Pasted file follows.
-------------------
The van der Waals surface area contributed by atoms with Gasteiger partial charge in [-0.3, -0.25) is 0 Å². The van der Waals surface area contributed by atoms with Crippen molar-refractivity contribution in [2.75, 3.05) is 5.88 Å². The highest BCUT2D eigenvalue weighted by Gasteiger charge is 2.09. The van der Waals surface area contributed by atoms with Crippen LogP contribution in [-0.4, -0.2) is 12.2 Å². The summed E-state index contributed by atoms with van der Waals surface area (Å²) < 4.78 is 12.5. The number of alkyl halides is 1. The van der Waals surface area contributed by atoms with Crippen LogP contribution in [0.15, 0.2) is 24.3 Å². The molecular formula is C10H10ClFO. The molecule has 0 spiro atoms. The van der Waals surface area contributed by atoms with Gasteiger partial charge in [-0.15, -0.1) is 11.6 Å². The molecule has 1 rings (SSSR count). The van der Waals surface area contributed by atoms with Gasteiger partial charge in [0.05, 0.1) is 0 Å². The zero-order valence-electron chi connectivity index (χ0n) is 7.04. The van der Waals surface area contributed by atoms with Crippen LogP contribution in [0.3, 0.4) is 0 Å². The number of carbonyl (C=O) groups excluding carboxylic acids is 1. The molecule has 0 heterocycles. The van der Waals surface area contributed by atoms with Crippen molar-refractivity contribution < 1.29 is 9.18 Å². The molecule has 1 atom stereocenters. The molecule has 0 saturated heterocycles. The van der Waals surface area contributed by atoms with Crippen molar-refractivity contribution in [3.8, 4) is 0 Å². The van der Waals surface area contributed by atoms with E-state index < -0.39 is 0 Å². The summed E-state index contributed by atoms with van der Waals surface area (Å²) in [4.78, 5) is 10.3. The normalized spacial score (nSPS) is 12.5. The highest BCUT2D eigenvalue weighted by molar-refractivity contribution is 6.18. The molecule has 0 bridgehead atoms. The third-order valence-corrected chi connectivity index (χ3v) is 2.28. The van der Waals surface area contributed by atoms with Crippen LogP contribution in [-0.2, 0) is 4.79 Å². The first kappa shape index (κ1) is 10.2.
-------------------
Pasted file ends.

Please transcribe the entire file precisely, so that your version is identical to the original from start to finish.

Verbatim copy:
The van der Waals surface area contributed by atoms with Gasteiger partial charge in [-0.3, -0.25) is 0 Å². The van der Waals surface area contributed by atoms with Crippen molar-refractivity contribution in [2.75, 3.05) is 5.88 Å². The highest BCUT2D eigenvalue weighted by Gasteiger charge is 2.09. The van der Waals surface area contributed by atoms with Crippen LogP contribution in [-0.4, -0.2) is 12.2 Å². The summed E-state index contributed by atoms with van der Waals surface area (Å²) < 4.78 is 12.5. The number of alkyl halides is 1. The van der Waals surface area contributed by atoms with Crippen LogP contribution in [0.15, 0.2) is 24.3 Å². The molecular formula is C10H10ClFO. The molecule has 0 spiro atoms. The van der Waals surface area contributed by atoms with Gasteiger partial charge in [-0.15, -0.1) is 11.6 Å². The molecule has 1 rings (SSSR count). The van der Waals surface area contributed by atoms with Gasteiger partial charge in [0.05, 0.1) is 0 Å². The zero-order valence-electron chi connectivity index (χ0n) is 7.04. The van der Waals surface area contributed by atoms with Crippen LogP contribution in [0.3, 0.4) is 0 Å². The number of carbonyl (C=O) groups excluding carboxylic acids is 1. The molecule has 0 heterocycles. The van der Waals surface area contributed by atoms with Crippen molar-refractivity contribution < 1.29 is 9.18 Å². The molecule has 1 atom stereocenters. The molecule has 0 saturated heterocycles. The van der Waals surface area contributed by atoms with Crippen molar-refractivity contribution in [3.8, 4) is 0 Å². The van der Waals surface area contributed by atoms with E-state index < -0.39 is 0 Å². The summed E-state index contributed by atoms with van der Waals surface area (Å²) in [4.78, 5) is 10.3. The normalized spacial score (nSPS) is 12.5. The highest BCUT2D eigenvalue weighted by molar-refractivity contribution is 6.18. The molecule has 0 bridgehead atoms. The third-order valence-corrected chi connectivity index (χ3v) is 2.28. The van der Waals surface area contributed by atoms with Crippen LogP contribution in [-0.2, 0) is 4.79 Å². The first kappa shape index (κ1) is 10.2.